The biscuits with the currants in them were the exact opposite. Thick, with too much butter, they had started to disintegrate when they were cut. The plates were a mass of crumbs and fruit.

Picking one up was a delicate art. Any pressure on them and they crumbled. Attempting to pick one up with my thumb and forefinger resulted in most of the biscuit remaining on the plate and pinch of greasy crumbs in my hand.

I just stuck with the M&M snaps. So did everyone else. When the Training and Assessment Manager explained how the next test would go, the room was filled with snapping and crunching noises as we bit into the biscuits and chewed.

I don't think anyone finished the maths test. 20 minutes for 35 questions. For the entire 20 minutes all I could hear was the frantic drumming of fingers on calculators. There was a nervous laugh from everyone as the end of test was announced.

The personality test wasn't timed and it was the last of the session. We were told we could finish "whenever" and hand everything in before we left.

As I left, it rained. I had to waddle across the car park, ooch myself between the barrier posts, find the return bus stop and start my journey home again. In the pouring rain.

The weather did not let up the entire time.

Wednesday, 4 July 2007

It's still going very wrong

I received a collection of application forms on Friday with a letter that stated the closing date was Monday.

Dad called and told me that he and Married with Kids would be landing on Monday to do a bit of work on the house.

Saturday, Dad announced that he and Married with Kids wouldn't be arriving until Tuesday.

That gave me the opportunity to fill in one of the forms and hand deliver it to Birmingham City Centre on Monday.

Married with Kids and Dad arrived on Tuesday in MwK's van. MwK screwed plasterboard to the ceilings in the front room and in the middle bedroom. He sanded the bathroom walls, using money from Dad he bought plasterboard, plaster, wood and arris rail from Wickes and declared the curry from a local pub some of the best he's ever tasted.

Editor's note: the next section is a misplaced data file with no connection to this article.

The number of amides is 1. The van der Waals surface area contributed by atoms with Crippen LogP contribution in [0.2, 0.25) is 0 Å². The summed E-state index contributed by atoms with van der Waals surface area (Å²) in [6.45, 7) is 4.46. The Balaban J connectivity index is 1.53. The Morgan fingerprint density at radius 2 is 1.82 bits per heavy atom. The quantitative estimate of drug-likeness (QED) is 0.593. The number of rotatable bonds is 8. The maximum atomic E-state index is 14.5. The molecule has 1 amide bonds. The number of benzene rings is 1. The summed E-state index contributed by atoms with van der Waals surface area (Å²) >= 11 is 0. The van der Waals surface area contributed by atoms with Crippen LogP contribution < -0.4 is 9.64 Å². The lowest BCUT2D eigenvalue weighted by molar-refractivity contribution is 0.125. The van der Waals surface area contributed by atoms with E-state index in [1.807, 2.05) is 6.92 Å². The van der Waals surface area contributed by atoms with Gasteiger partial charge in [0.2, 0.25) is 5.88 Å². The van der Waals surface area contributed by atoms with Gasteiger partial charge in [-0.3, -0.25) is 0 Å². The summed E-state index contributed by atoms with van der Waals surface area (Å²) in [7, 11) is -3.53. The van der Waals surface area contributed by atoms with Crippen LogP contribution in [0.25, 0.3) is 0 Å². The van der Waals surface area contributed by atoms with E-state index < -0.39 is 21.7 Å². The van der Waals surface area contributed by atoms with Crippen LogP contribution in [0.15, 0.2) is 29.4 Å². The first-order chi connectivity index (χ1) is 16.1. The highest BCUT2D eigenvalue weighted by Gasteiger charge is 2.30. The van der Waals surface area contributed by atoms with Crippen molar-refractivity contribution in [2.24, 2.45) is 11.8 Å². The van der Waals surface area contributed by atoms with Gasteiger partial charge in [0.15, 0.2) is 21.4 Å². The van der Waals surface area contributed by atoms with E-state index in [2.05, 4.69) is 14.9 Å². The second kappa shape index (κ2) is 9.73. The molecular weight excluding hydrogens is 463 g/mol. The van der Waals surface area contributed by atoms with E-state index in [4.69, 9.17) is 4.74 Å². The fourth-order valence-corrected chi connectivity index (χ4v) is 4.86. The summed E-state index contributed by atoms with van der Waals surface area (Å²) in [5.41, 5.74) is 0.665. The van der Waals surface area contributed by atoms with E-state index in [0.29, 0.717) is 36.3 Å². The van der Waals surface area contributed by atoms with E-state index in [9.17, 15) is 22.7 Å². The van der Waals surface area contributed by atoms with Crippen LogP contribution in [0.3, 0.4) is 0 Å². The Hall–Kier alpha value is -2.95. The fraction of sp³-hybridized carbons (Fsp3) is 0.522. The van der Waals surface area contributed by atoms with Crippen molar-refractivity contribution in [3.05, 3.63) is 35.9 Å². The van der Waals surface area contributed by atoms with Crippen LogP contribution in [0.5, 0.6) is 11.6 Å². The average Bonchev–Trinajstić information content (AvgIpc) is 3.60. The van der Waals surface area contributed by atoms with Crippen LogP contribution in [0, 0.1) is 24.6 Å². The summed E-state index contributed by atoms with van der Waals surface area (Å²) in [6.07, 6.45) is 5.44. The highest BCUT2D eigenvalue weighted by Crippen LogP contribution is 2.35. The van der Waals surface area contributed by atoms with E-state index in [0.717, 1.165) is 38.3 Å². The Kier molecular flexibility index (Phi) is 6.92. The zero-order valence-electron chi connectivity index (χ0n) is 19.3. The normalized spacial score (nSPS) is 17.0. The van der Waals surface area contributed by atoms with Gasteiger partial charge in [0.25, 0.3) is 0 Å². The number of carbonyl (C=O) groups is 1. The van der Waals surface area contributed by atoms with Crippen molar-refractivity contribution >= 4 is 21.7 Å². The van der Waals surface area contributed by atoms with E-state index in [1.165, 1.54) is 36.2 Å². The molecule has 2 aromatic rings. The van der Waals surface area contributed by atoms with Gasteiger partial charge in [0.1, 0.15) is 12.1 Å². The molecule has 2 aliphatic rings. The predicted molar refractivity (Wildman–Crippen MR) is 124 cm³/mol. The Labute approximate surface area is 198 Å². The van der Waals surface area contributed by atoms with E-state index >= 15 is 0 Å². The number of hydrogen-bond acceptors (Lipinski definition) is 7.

After hearing my washing machine start to deafen the neighbourhood, he condemned my washing machine as "fucked". He knew of a Bosch washing machine that could be had for free but for a few scratches. He could bring it up on Monday when he could collect Dad.

What?

Married with Kids announced that he would be returning to London on Thursday, but Dad would be staying until Monday.

Oh. Great.

I couldn't say I was exactly thrilled. All I could think of was the mass of application forms that had to be filled in. I went to the college library every day last week and brought applications forms with me, but I wasn't able to get half of them done.

Terrific, more money wasted.

Dad then went on to plaster walls in the downstairs front room, the downstairs back room and upstairs middle bedroom. There is now plaster all over the house. Lumps of it stuck to floors, cracked off pieces being ground to dust on every floor and powder every where.

The best bit was when he changed the position of a radiator from the external window wall to the chimney breast area. The local Plumb Center (I hate the American spelling) was closed on Saturday for stock taking so he cobbled the copper pipe he needed from the existing bits. I went out to Homebase to buy another tin of butane/propane for the blowtorch and he and I set about draining the central heating down to change the radiator position.

Everything was going well until the radiator had to be disconnected. Even though the valves were closed, they continued to leak. Unbeknownst to us.

The radiator was fixed to the recently plastered chimney breast and all seemed to be smooth until Dad started to fill the central heating again. I was downstairs bleeding the radiators of air. I could hear a hissing noise. Dad couldn't work out why the pressure wasn't building. I went upstairs after he shouted down to me to find that it was raining.

There was a leak in the pipe approaching the newly changed radiator. The pressure of water was so great, that it was spraying up to the ceiling and out the door. The ceiling water was dripping into the power tools that Dad had lying on the floor in the middle bedroom and Dad couldn't hear a bloody thing. The place was soaked.